The simultaneous submission issue is different depending on whether it's a short story or a novel. Short stories it's more usual, many magazines don't ask for an exclusive submission and magazines try to get back to submissions in a set time period of 1-2 months. For novels, simultaneous submissions are more problematic for publishers and they take longer to respond if they are accepting unagented material for a whole novel. But there are ways to manage exclusivity periods to keep them down to a couple of months. And there are some people who just do simultaneous submissions and they seldom get caught. With changes in formats and publishing schedules that are going on, procedures may change so it's best to find out what submission requirements a publisher is asking for.
Similar to my post on resources for traditonal publishing (writing and sending query letters) this one focuses on marketing your book once you have a completed project. Some of these focus on self-publsihing, though the technique described can be used by any author. Everyone of these self-published author has sold thosands of books, and therefore you can trust what they are saying. I myself used similar techniques (but before reading these) so it shows that there are some formulas to emulate for success.
- Quit Your Day Job, A Guide for the Self Published Author $5.99 by H.P. Mallory
- How I Sold 1 Million eBooks in 5 Months! $2.99 by John Locke
- Smart Self-Publishing: Becoming an Indie Author $4.95 by Zoe Winters
- Let's Get Digital: How To Self-Publish, And Why You Should $3.99 by David Gaughran
- We Are Not Alone: The Writer's Guide to Social Media $4.99 by Kristen Lamb
- Write It Forward: From Writer to Successful Author $4.99 by Bob Mayer
- Dollars & Sense: The Definitive Guide to Self-publishing Success $2.99 by Carolyn McCray, Amber Scott &
I just got this one from the last Randy Ingermanson news letter.
And it's free!
The Secrets to Ebook Publishing Success by the CEO of Smashwords.
Common sense? It depends...many things seem obvious once something points them out to you...but if you made a list before reaidng the books would you have come up with them on your own? Depends on the person.
There's a big difference between a "hard sell" or even a little "buy my book" and approaching it as, "hey here's something you might be interested in, check it out for yourself." Pointing someone to a sample chapter shows a much different mentality then pointing them to a buy button.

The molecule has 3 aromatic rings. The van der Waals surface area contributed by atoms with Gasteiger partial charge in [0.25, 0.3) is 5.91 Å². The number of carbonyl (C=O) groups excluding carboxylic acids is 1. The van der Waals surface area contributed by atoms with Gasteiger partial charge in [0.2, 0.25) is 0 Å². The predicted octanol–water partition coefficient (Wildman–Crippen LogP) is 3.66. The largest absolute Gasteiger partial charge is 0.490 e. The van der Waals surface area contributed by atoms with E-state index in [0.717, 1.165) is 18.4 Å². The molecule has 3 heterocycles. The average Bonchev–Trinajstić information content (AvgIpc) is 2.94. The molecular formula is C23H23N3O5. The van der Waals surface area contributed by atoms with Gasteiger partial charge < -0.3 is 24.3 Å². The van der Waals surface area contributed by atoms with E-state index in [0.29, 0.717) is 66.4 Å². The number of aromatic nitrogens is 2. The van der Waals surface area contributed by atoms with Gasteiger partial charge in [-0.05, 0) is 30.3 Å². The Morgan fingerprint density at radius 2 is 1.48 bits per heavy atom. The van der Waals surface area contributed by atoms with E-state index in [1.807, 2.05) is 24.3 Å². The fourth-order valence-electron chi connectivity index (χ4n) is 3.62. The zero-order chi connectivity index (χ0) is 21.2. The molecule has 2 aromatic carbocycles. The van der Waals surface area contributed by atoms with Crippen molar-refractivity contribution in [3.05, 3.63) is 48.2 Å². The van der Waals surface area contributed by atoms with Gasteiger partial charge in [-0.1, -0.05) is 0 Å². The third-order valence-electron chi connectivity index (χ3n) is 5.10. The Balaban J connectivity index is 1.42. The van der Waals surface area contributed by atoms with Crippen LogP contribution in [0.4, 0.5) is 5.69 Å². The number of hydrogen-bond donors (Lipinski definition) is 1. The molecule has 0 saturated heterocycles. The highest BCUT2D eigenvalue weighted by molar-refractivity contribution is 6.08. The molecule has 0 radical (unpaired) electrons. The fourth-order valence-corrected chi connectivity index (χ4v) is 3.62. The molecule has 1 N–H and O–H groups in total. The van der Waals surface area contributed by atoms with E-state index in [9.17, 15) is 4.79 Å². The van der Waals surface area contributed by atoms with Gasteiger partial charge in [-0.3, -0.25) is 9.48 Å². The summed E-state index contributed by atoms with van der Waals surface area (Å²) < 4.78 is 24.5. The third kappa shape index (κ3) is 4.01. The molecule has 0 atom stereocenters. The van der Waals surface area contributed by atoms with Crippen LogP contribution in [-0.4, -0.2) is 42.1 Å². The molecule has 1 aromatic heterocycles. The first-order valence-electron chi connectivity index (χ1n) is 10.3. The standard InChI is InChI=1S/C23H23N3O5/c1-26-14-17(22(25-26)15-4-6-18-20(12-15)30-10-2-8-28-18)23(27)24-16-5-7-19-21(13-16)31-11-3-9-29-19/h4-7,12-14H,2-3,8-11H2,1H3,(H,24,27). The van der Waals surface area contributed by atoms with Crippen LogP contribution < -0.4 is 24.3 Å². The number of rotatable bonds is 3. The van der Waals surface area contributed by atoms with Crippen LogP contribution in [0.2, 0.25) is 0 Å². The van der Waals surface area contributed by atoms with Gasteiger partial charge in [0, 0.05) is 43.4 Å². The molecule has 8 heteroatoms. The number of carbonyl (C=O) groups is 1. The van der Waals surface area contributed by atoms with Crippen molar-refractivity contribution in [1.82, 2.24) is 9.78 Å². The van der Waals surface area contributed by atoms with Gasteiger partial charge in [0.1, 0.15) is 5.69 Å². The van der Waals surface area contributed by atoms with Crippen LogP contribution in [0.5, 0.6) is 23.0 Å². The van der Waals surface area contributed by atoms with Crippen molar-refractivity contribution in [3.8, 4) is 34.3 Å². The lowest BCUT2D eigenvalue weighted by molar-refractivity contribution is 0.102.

As to agents or trad publishing house "promoting your book" - the agent's tasks is to promote to publishers so there won't be any "external exposure there." The Traditional publishers are marketing toward corporate book buyers to get "distribution" so also not getting to the "end user" (i.e. reader). No matter how you publish it is going to be you, the writer, who builds the connections with the reader base.
Just like so many other areas, consumers want to avoid advertisers, even when they are looking for a product; it makes it hard to sell anything, but especially online.
- How active you are in the community
- How helpful have you been in helping others
- The exact wording of the post
If you just fly-in and fly-out, sure that's not much different but if you are active in the community and people already know that you are part of the group then it works - or at least it has for me. As with everything YMMV.
I didn't see mention of it, but I also didn't have the time to read the entirety of the thread, so I apologize if this has been discussed before.
I think a more interactive approach to marketing is both fun and more interesting to the general populace. Things like contests, or just talking, having fun, Facebook status stuff, etc. People generally enjoy things like this, and while it's a bit more time consuming than just tossing up your website somewhere, or giving out a free book, or whatever, I think it has better overall results.
Results are also probably a bit slower, but I'd say they are longer lasting, too.
As a random example, I'm fairly small time in terms of writing. I don't have a huge presence or anything, but I did decide to hold a contest on my website awhile back. I enjoy playing online games, so I decided I'd give away gift cards for the games I play and mention it on the forums for those games.
This was when I first started my website, so it was really really slow in the beginning. I had 80 and 86 total hits in the first two months. I started the contest at the end of the third month and still managed 554 views(around 300 in one day), and the fourth month skyrocketed at 1,277. After that my total views per month definitely rose, though it's not as high as when I held the contest. Still, I'm seeing about 3x more people per month checking out my site than I first had, so there's definitely something to that.
And it was fun! People enjoyed it. I gave away some decent prizes, though nothing super expensive. No one minded me posting on the forums for those games because I was a player, plus I was offering prizes related to the games in question.
I don't think this is the end-all-be-all promotional/marketing tool, but for me it was a lot of fun and I think everyone who joined in the contest had fun, too.